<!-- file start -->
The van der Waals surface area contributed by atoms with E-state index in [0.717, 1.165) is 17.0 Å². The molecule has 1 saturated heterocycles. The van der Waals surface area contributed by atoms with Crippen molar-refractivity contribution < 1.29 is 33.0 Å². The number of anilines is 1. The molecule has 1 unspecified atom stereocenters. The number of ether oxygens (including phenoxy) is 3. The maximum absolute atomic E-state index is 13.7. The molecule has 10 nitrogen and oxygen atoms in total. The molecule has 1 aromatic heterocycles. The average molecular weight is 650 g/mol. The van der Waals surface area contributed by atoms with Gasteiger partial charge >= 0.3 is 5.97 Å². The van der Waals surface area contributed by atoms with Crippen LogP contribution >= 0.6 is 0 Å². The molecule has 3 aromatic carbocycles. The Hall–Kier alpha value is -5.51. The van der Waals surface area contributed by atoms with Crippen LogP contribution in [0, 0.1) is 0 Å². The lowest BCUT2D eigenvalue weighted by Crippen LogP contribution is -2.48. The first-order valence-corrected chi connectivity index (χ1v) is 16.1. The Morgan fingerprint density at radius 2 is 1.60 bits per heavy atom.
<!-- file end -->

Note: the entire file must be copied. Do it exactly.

The van der Waals surface area contributed by atoms with E-state index in [0.717, 1.165) is 17.0 Å². The molecule has 1 saturated heterocycles. The van der Waals surface area contributed by atoms with Crippen molar-refractivity contribution < 1.29 is 33.0 Å². The number of anilines is 1. The molecule has 1 unspecified atom stereocenters. The number of ether oxygens (including phenoxy) is 3. The maximum absolute atomic E-state index is 13.7. The molecule has 10 nitrogen and oxygen atoms in total. The molecule has 1 aromatic heterocycles. The average molecular weight is 650 g/mol. The van der Waals surface area contributed by atoms with Gasteiger partial charge >= 0.3 is 5.97 Å². The van der Waals surface area contributed by atoms with Crippen LogP contribution >= 0.6 is 0 Å². The molecule has 3 aromatic carbocycles. The Hall–Kier alpha value is -5.51. The van der Waals surface area contributed by atoms with Crippen LogP contribution in [0, 0.1) is 0 Å². The lowest BCUT2D eigenvalue weighted by Crippen LogP contribution is -2.48. The first-order valence-corrected chi connectivity index (χ1v) is 16.1. The Morgan fingerprint density at radius 2 is 1.60 bits per heavy atom.